Catching Wild Critters

…on camera, that is! You won’t find me trying to get closer than the inside of our Jeep to this rattlesnake, which we came across on our way to a favorite hike this past spring in Nevada:

This was just our third rattlesnake, and this time it was in the wild and posing prettily, which made it perfect for leading off this post about seeing the wild things on our travels.

I won’t cover them all here, just those we’ve seen in the last few months (otherwise you’d get far too bored because the post would run way too long).

That same day, we happened to find a garter snake not far up the same two-track trail we were on:

And to make that particular day especially spectacular, we spotted a couple of chukars running across the trail faster than just about any bird (except the roadrunner, of course), which explains the blur in the photo (plus I was inside the Jeep, shooting out the front window… but hey, it’s the effort that counts, right?):

Moving along the highway at 55-60 mph, it’s harder to spot the wild critters. And in the wide-open spaces where we often spot antelope or deer, we can sometimes spy the occasional bird nest. What? No trees?

Ah! But there are electrical poles! And if you look carefully as you drive along, you’ll not only see nests balanced oh-so-carefully on the crossbars, but sometimes you’ll catch a glimpse of a head (okay, this photo is even worse than the chukar; trust me, this is about the best of the lot… and I did take a lot of them!), in this case a raven:

Some days the best wildlife we spot is a common bird in the RV park where we’re staying, like this starling:

And sometimes special birds visit us, like the Bald Eagle circling over our RV site in Montana:

Where we stay in far Western Montana we’re situated between two Osprey nests (that we know of!). We loved stopping to see how the nest-sitting was going when we got there in mid-April:

And swooping over the water in a wide section of the Clark Fork River, the terns’ reflections were stunning:

Sadly, not long after seeing these Osprey nests a huge storm blew through and we didn’t see any activity on either nest after it. I’m hoping the youngsters had fledged, but the timing seemed off…

And though we saw a lot of deer running across the road in front of us and grazing off the side of the roads we traveled, I didn’t manage a good photo of any of them this year.

We saw probably a half-dozen or more fawn and more elk than usual for the spring (always so exciting I gawk instead of snap).

This Cedar Waxwing paused for a second on a branch along the side of a hike we make in Montana:

Impatient waiting for the pilot vehicle in a construction zone? Not me! I’m looking for critters. And on this particular day, got a photo of this Spotted Sandpiper (didn’t think you could see a sandpiper along a freshwater river in Montana? Me either!):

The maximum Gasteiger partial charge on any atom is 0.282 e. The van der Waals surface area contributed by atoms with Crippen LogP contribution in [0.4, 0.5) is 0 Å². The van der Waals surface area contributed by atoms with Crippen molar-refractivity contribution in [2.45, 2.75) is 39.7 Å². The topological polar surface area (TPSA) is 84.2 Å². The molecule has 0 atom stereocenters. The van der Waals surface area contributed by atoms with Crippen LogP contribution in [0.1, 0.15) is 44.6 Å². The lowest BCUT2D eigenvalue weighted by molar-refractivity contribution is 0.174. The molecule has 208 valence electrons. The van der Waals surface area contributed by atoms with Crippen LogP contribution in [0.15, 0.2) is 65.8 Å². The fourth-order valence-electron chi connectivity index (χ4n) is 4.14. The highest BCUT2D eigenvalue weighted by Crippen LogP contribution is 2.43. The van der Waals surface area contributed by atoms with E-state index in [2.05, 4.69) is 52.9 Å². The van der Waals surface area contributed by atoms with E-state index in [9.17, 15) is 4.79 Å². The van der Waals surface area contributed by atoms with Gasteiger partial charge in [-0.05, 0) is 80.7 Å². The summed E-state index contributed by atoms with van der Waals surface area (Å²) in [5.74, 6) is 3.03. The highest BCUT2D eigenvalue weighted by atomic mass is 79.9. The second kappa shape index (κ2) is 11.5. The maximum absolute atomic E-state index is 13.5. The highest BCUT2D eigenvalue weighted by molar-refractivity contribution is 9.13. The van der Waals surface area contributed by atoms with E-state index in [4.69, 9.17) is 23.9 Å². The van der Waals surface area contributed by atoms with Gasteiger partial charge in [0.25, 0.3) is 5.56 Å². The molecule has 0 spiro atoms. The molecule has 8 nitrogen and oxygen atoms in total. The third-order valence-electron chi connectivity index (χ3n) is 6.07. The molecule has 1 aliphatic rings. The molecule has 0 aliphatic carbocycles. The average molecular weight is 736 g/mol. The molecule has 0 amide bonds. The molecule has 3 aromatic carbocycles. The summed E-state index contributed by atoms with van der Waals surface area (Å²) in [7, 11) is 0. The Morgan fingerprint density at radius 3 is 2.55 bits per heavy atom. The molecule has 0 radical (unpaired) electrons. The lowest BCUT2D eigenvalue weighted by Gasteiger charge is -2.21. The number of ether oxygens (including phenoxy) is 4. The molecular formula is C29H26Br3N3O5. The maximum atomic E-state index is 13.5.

One of the most graceful but gangly-looking birds is the Great Blue Heron. I keep trying to get a decent close-up with my point-and-shoot camera:

Same goes for the Great Egret:

I’ll always have more luck when they’re frozen in place, watching the shore for the ideal fish:

I’ve read people are taking up birdwatching because of the pandemic. If you’re one of them — welcome to the club! But there’s so much to see right around us, so I urge you to become bugwatchers and flowerwatchers and critterwatchers, too!

 

 

About Ellen

Fiction writer and photographer, I travel the country with my sweetheart of a husband as a "full-time RVer."
This entry was posted in and Critters in General, Animals, Birds, Cool Experience and tagged , , . Bookmark the permalink.

7 Responses to Catching Wild Critters

  1. Great captures. Although I have to say I’m not a fan of snake photos πŸ˜€ I agree, I enjoy watching all wild critters, big or small…except snakes!

    • Ellen says:

      Keeping distance is the key πŸ™‚ I think because the West is still so new to me (having spent fifty years out East) that just the *idea* of a rattlesnake is so fascinating I had to get the photos… and then I didn’t want to insult the garter snake by ignoring it πŸ™‚ Hope you’re well and safe, Beth!

  2. Ingrid says:

    I much prefer bird photography over reptile. I’ve had one too many rattlesnake encounters and they always rattle me. 😁

    • Ellen says:

      Your bird photos are magnificent, Ingrid! How in the world did you get so close to that spoonbill (just checked out your post today)?!? The snakes are much easier to photograph because if they’re sunning and you don’t startle them, they’ll just sit there… whereas birds… well… you know how quick to take flight they can be!

      • Ingrid says:

        Thank you! That spoonbill photo was taken by my friend Mona Liza (Lowes RV travels). It was early in the morning when that pink beauty was hanging out on a railing on Mustang Island. I couldn’t believe how close she allowed me to get. That was a once in a lifetime experience.

  3. Ellen says:

    Gotta love those special moments when nature lets us get close!

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